When Sam Kimura learned she had a life-threatening blood disorder at age 17, the diagnosis shook up her life. The condition, severe aplastic anemia, can be treated with a bone marrow transplant, but there was just one problem: No one on the National Bone Marrow Registry was a match for Sam.

Six years later, Sam and her older sister Alex Kimura and their friend Taylor Shorten decided to sell their cars, buy a van, and embark on a cross-country road trip to recruit people to join the registry and try to find a donor for Sam.

Since January, the trio, who are from Kentucky, have been making their way across all 50 states and are blogging about the mission for their nonprofit, S.A.M— for “Sharing America’s Marrow”— on their website. On Halloween, the Kimura sisters stopped in Oklahoma to swab students’ cheeks to test for bone marrow types at the University of Oklahoma. They plan to make 191 stops by the end of their trip, visiting breweries, colleges and concerts, with the aim of registering 50,000 new donors total, according to Fox 59. So far, they’ve registered over 13,000 people for the donor registry, according to a post on their Instagram page.

Sam is reportedly in remission from her condition, which occurs when the body doesn’t produce enough new blood cells, due to 20 pills she takes daily to manage it. But the sisters say they have maintained their mission because other people in need of a transplant may not have that option.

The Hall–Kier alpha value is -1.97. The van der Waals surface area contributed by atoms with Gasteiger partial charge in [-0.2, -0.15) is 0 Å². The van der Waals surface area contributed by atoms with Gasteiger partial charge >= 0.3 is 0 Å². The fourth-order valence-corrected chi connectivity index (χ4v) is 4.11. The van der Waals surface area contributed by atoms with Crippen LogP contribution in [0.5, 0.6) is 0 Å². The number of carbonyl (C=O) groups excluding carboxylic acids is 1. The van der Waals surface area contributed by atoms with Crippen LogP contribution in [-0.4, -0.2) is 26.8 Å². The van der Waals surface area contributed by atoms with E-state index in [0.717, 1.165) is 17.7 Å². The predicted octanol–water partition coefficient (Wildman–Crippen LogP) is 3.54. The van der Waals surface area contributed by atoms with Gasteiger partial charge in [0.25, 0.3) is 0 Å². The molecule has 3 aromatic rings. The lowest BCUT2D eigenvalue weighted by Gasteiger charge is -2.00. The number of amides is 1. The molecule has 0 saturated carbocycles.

AHHHHH!!!! We are so excited about the news that a SAM swabber matched a patient and went on to donate his stem cells!...

Posted by Sharing America's Marrow - S.A.M on Thursday, October 8, 2015

According to the Mayo Clinic, severe aplastic anemia can cause fatigue, and leave affected individuals at a higher risk of uncontrolled bleeding and infections.

In Sam’s case, Alex, who is two years older, tried to donate her bone marrow to Sam because siblings have about a 25 percent chance of being a match, but Alex turned out to not be a match for her sister. Fox59.com reported that about 70 percent of people who need bone marrow transplants do not have matches within their family.

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